A Toronto Judge has ordered Dr. Yair Karas (“Karas”) to pay Dr. Brent Jesperson (“Jesperson”) $5.26 million for a “poorly done and misleadingly explained operation” that caused Jesperson to be unable to continue practicing dentistry and left him feeling depressed and suicidal.


In 1994, Jesperson decided to undergo vision-correction surgery, known as radial keratotomy (“RK”), in order to play sports without having to wear glasses.  Although he was admittedly capable of performing his work as a dentist with glasses, he chose to proceed with the procedure after his ophthalmologist suggested the surgery to him and advised that the risks were minimal.

RK was invented by a Russian doctor in the 1970s.  It involves making incisions with a diamond blade in the cornea in a radial pattern around a clear area, flattening the cornea and correcting the nearsightedness.  RK was an elective surgery that was performed on thousands of nearsighted Canadians for many years, until it was replaced in the 1990s by safer, more effective laser-assisted procedures.

Jesperson considered the surgery to be a success at first, but his eyesight worsened as time went on and he began to suffer from blurriness in one eye, glare and impaired depth perception.  He returned to see Karas a year after the surgery and underwent another operation.  His eyesight again improved, but he began over time to develop eyesight problems.

Jesperson was forced to give up his dental practice in 2009 as he was unable to continue working on patients. 

In her reasons for judgment, Justice Darla Wilson wrote:

His life has changed dramatically now because of his vision problems.  He cannot work as a dentist, he gets eye strain that causes headaches and he finds he is fatigued.


At the conclusion of the trial, Justice Wilson found that Karas’ judgement fell below the standard of care of a surgeon, performed the surgeries negligently and failed to warn Jesperson of known risks and overstated the chances for success.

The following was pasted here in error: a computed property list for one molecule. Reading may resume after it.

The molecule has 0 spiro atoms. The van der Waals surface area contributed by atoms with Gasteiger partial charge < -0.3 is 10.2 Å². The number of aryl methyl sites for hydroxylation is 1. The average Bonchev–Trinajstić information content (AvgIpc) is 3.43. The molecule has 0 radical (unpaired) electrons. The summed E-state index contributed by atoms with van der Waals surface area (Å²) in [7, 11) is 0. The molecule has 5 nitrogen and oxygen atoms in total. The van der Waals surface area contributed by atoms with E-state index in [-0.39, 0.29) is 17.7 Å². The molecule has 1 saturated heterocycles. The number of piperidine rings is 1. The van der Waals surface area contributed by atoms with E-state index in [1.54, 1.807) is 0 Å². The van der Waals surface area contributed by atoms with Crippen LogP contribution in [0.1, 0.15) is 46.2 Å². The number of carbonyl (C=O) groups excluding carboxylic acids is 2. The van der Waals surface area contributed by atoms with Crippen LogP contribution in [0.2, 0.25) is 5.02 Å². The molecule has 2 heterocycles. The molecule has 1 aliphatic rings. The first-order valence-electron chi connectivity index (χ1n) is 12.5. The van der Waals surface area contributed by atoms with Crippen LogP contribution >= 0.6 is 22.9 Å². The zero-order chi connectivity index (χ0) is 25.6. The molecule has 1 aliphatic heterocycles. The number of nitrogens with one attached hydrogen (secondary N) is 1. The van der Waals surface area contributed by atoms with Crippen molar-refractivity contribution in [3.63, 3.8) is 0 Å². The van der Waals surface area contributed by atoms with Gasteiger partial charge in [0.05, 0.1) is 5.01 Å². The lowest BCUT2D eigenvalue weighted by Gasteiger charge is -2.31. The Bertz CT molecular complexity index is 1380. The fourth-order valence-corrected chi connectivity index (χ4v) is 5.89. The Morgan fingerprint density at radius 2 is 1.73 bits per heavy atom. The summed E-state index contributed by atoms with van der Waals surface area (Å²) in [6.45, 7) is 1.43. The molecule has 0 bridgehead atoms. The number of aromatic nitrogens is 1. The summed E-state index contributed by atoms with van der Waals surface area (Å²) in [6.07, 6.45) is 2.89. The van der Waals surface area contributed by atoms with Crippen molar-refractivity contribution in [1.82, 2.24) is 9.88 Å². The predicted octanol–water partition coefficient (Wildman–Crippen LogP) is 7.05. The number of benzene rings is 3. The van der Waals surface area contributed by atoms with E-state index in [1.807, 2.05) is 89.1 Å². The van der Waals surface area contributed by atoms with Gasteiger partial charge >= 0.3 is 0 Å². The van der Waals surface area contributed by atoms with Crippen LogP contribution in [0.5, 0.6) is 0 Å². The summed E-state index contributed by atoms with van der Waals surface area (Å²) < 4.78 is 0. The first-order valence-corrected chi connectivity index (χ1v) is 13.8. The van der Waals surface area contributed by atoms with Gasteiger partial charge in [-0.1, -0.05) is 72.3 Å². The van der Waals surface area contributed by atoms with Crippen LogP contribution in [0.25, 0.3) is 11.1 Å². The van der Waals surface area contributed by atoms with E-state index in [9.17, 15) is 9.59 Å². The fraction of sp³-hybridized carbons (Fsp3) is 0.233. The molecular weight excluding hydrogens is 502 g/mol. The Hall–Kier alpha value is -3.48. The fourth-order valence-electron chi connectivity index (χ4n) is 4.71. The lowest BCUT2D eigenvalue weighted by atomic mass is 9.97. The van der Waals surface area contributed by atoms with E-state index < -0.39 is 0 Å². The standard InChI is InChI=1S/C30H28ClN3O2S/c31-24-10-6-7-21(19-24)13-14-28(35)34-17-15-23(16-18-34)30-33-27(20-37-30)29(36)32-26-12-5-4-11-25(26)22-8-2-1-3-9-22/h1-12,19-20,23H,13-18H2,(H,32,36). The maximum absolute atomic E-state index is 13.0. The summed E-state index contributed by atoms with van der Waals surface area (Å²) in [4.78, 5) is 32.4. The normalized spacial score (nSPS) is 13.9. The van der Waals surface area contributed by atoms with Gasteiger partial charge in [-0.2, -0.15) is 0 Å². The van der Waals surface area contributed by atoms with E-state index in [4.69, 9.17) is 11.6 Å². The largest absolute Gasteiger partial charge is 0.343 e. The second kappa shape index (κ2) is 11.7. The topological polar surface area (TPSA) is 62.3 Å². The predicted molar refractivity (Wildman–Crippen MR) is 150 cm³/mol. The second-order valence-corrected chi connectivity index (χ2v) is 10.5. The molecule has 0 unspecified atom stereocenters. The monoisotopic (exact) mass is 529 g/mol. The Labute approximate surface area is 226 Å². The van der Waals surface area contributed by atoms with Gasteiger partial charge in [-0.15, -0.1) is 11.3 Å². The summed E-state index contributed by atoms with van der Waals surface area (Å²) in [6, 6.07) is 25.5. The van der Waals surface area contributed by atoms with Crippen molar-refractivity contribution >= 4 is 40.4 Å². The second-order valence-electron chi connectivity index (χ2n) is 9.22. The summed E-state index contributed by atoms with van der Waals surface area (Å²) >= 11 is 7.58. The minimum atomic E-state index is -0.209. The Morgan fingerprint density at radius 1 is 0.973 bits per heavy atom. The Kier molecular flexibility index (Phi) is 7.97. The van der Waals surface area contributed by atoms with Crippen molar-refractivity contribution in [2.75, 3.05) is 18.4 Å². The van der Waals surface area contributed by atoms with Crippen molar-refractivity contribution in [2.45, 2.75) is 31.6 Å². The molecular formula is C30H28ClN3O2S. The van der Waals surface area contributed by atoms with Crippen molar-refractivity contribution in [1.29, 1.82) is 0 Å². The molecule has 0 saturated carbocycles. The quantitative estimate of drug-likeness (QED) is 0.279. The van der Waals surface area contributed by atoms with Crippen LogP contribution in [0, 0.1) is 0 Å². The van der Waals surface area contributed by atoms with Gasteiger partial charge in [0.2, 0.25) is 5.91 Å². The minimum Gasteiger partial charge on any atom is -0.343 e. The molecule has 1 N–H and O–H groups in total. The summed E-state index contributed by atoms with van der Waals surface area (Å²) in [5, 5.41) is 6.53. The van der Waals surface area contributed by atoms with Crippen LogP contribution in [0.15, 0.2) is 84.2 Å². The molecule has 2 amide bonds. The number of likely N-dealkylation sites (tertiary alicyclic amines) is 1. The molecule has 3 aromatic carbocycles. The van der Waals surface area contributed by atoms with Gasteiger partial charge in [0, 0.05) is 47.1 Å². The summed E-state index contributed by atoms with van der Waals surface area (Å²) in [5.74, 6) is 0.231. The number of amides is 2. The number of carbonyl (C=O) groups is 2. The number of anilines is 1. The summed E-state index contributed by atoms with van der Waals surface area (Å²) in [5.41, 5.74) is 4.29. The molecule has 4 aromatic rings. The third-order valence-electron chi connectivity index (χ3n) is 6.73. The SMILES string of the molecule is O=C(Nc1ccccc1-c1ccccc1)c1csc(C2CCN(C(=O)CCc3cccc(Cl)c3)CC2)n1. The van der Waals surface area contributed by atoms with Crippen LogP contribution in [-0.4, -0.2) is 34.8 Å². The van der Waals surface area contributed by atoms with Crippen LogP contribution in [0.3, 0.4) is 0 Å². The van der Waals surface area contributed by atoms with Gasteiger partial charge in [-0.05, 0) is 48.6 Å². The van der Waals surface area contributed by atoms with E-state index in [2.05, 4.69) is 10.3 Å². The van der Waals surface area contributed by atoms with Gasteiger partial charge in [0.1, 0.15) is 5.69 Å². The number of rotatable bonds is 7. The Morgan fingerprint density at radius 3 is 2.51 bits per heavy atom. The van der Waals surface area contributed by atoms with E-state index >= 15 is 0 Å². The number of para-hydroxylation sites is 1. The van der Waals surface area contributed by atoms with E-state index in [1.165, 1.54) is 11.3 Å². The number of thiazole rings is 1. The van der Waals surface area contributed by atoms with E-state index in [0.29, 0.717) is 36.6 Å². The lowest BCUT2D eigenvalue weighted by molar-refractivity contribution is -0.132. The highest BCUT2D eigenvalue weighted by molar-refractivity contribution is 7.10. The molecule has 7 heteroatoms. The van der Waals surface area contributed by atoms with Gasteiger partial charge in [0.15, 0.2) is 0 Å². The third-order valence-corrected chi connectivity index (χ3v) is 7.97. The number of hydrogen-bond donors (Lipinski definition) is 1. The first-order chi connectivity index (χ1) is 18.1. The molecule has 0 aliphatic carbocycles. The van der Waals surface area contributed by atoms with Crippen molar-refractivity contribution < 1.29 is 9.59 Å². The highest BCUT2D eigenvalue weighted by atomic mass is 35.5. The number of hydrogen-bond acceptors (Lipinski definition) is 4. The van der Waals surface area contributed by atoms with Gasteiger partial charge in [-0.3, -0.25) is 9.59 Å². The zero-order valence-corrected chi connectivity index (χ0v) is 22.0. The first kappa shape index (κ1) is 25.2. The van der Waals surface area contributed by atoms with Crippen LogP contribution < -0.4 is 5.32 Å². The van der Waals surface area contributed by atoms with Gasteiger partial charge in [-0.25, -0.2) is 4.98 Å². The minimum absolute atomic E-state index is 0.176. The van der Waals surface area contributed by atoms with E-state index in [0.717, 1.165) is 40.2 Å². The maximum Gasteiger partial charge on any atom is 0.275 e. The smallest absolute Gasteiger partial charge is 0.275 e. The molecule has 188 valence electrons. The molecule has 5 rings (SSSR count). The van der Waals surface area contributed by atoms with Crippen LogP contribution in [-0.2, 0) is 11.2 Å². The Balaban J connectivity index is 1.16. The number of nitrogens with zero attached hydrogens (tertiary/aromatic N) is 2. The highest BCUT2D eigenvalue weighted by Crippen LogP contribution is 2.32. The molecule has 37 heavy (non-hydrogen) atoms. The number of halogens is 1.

Justice Wilson also concluded that Karas did not obtain the required informed consent prior to operating.  Karas was obligated to provide the known risks to Jesperson, including that cutting the cornea might lead to corneal weakness or instability; the potential that he might not be free of his glasses; he may suffer from halo, glare and starburst in his vision, fluctuating vision, loss of clarity of vision or irregular healing which may create an irregular astigmatism which could not be corrected by glasses.  In her decision, Justice Wilson wrote:

The consent form signed by the Plaintiff made no mention of these known risks, there was little or no discussion about them or of other options, and therefore Dr. Jesperson did not given an informed consent to the RK surgery.

Justice Wilson also concluded that Karas did not meet the standard of care required of an ophthalmologist as he made a pattern of incisions that left too small a clear area, which cut into the eye’s limbus (the marginal region of the cornea of the eye) and reduced the effectiveness of the operation.   As a result of the negligence of Karas, Jesperson was left with an unstable cornea, scarring and irregular astigmatism. 

Justice Wilson wrote:

Dr. Karas knew that the work of a dentist required good, clear vision to do fine work in the small, dark spaces of the mouth.  An individual who required excellent vision to work at his chosen occupation would not risk his career for the potential benefit of playing sports without glasses.


As part of his claim for damages Jesperson claimed a past loss of income and a future loss of income as a result of his inability to practice as a dentist.  Justice Wilson concluded that Jesperson could work on a part-time basis (15 hours a week) as a college instructor in the field of dentistry after he stopped working as a dentist.  Given this consideration, she awarded Jesperson $2,465,000 for past loss of income and $2,591,161 for his future income loss.

Jersperson also made a claim for general damages (i.e. damages for non-monetary losses).  Based upon the evidence at trial, Justice Wilson found that as a result of the surgeries Jesperson was left with weak corneas, a severe irregular astigmatism in his left eye, irregular astigmatism in his right eye and neovascularization of several incisions in his eyes.  Jesperson experiences blurred vision, glare, lack of depth perception and problems focusing, eye strain, headaches and fatigue.  Given these challenges, Justice Wilson awarded Jesperson general damages of $150,000.  He was also awarded out of pocket expenses and his wife was awarded $40,000 in damages for her loss of care, guidance and companionship. 

At Cuming & Gillespie LLP, we represent individuals who suffer from all types of serious personal injuries, including those resulting from medical malpractice.  With over 20 years of experience, the award-winning lawyers at Cuming & Gillespie LLP have handled many different types of medical malpractice claims, and have the experience and knowledge to evaluate your case and help you decide when you should pursue a claim.  Please contact our office today either online at 403-571-0555 for a free initial consultation.